Coffin, Millard F1.; Whittaker, Joanne1; Daczko, Nathan2; Halpin, Jacqueline1; Bernardel, George3; Picard, Kim3; Gardner, Robyn2; Gürer, Derya4; Brune, Sascha5; Gibson, Sally6; Hoernle, Kaj7; Koppers, Antonius8; Storey, Michael9; Uenzelmann-Neben, Gabriele10; Magri, Luca1; Neuharth, Derek5; Christiansen, Sascha Høegh9; and Easton, Laura3
1Institute For Marine & Antarctic Studies, University Of Tasmania, Hobart, Australia, 2Macquarie University, Sydney, Australia, 3Geoscience Australia, Canberra, Australia, 4University of Queensland, Brisbane, Australia, 5GFZ German Research Centre for Geosciences, Potsdam, Germany, 6University of Cambridge, Cambridge, United Kingdom, 7GEOMAR Helmholtz Centre for Ocean Research Kiel, Kiel, Germany, 8Oregon State University, Corvallis, United States of America, 9Natural History Museum of Denmark, Copenhagen, Denmark, 10Alfred Wegener Institute for Polar and Marine Research, Bremerhaven, Germany
William’s Ridge, a ~300-km-long salient extending southeast from the Central Kerguelen Plateau, and Broken Ridge are conjugate divergent margins in the southern Indian Ocean that separated at ~43 Ma. In early 2020, scientists aboard Australia’s Marine National Facility, RV Investigator, acquired multichannel seismic reflection (MCS), sub-bottom profiling, multibeam bathymetry, and gravity data on these margins, as well as dredged rock samples, on a 57-day voyage. The research project constitutes the first-ever case study of conjugate oceanic plateau end-member tectonic plates, with the goal of advancing knowledge of lithospheric rifting, breakup, and initial plate separation processes. The first-ever dedicated multibeam mapping of William’s and Broken ridges encompassed ~52,000 km2 and ~43,000 km2, respectively. Four new RV Investigator MCS profiles (500 line-km) across William’s Ridge complement one legacy RV Rig Seismic and three new RV Sonne MCS profiles; five new RV Investigator MCS profiles (603 line-km) across the conjugate portion of Broken Ridge are the first to be acquired on that feature. Multibeam bathymetry and MCS transects of William’s Ridge show multiple linear ridges and troughs interpreted as horst and graben. In contrast, multibeam bathymetry and MCS transects of Broken Ridge show a prominent E-W scarp (Diamantina Escarpment) with a complex morphology of emanating en echelon crustal blocks and depressions at the base of the scarp. Prominent angular unconformities (middle Eocene hiatus?) characterize the sedimentary section on some ridges, and dipping reflection sequences within interpreted igneous basement suggest subaerial basalt flows. Rock dredges on the facing conjugate margin fault scarps targeted all stratigraphic levels exposing basement rocks. Nine on William’s Ridge yielded both oceanic and (in situ?) continental rocks; eight on Broken Ridge yielded solely oceanic rocks. The new geophysical data and geological samples may justify a new or revised submission to the United Nations Commission on the Limits of the Continental Shelf to extend Australia’s marine jurisdiction on and around William’s Ridge under the United Nations Convention on the Law of the Sea.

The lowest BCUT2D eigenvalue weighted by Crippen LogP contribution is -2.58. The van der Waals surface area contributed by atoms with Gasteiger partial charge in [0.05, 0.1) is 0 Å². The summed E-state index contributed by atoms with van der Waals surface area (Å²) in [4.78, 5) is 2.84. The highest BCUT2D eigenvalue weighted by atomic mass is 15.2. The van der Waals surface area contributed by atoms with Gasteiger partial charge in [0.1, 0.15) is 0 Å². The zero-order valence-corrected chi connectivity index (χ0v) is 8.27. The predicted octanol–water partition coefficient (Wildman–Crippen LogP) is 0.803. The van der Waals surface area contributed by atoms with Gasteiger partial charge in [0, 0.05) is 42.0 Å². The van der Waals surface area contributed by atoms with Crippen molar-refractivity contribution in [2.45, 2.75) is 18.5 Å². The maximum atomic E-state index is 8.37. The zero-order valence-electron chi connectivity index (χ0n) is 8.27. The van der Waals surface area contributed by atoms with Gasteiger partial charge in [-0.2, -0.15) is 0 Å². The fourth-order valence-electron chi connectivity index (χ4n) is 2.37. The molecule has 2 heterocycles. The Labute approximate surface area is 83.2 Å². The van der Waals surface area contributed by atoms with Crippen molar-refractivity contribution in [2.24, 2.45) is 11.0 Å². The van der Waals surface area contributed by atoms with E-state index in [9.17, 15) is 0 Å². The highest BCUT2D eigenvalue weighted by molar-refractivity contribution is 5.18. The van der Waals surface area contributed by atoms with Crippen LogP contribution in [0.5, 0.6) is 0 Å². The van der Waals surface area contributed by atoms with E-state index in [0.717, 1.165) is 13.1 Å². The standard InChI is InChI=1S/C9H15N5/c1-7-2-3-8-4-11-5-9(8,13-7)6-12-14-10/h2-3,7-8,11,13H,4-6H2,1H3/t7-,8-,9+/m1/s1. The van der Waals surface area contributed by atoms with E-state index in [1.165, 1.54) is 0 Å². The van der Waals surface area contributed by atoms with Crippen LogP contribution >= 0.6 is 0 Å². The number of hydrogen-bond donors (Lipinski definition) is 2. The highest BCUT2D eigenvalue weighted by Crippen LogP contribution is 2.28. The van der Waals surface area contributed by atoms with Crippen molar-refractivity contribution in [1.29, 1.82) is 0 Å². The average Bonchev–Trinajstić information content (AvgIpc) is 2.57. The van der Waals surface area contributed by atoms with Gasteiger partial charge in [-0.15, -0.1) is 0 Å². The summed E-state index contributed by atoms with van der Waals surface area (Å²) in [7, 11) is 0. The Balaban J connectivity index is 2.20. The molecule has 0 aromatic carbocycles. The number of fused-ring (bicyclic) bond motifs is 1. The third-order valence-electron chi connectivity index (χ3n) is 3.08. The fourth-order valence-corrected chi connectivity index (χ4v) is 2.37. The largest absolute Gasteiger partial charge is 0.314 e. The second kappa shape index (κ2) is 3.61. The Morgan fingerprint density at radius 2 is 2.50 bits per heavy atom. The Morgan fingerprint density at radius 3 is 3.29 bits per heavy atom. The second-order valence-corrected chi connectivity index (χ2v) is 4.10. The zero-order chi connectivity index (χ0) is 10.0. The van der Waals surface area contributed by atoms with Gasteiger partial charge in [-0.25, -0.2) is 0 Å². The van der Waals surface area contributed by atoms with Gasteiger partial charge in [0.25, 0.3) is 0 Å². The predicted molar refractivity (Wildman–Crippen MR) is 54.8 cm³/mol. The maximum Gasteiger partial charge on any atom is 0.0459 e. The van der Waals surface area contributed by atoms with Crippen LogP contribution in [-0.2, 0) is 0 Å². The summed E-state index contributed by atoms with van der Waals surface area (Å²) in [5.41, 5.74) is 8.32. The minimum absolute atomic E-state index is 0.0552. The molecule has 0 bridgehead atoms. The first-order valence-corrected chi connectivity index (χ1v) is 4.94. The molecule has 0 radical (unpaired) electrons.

Marine geophysicist Mike Coffin investigates interactions between the solid Earth and the oceanic environment. Educated at Dartmouth College (A.B.) and Columbia University (M.A., M.Phil., Ph.D.), he has pursued an international career in Australia, France, Japan, Norway, the UK, and the USA. His 35 research voyages span the global ocean.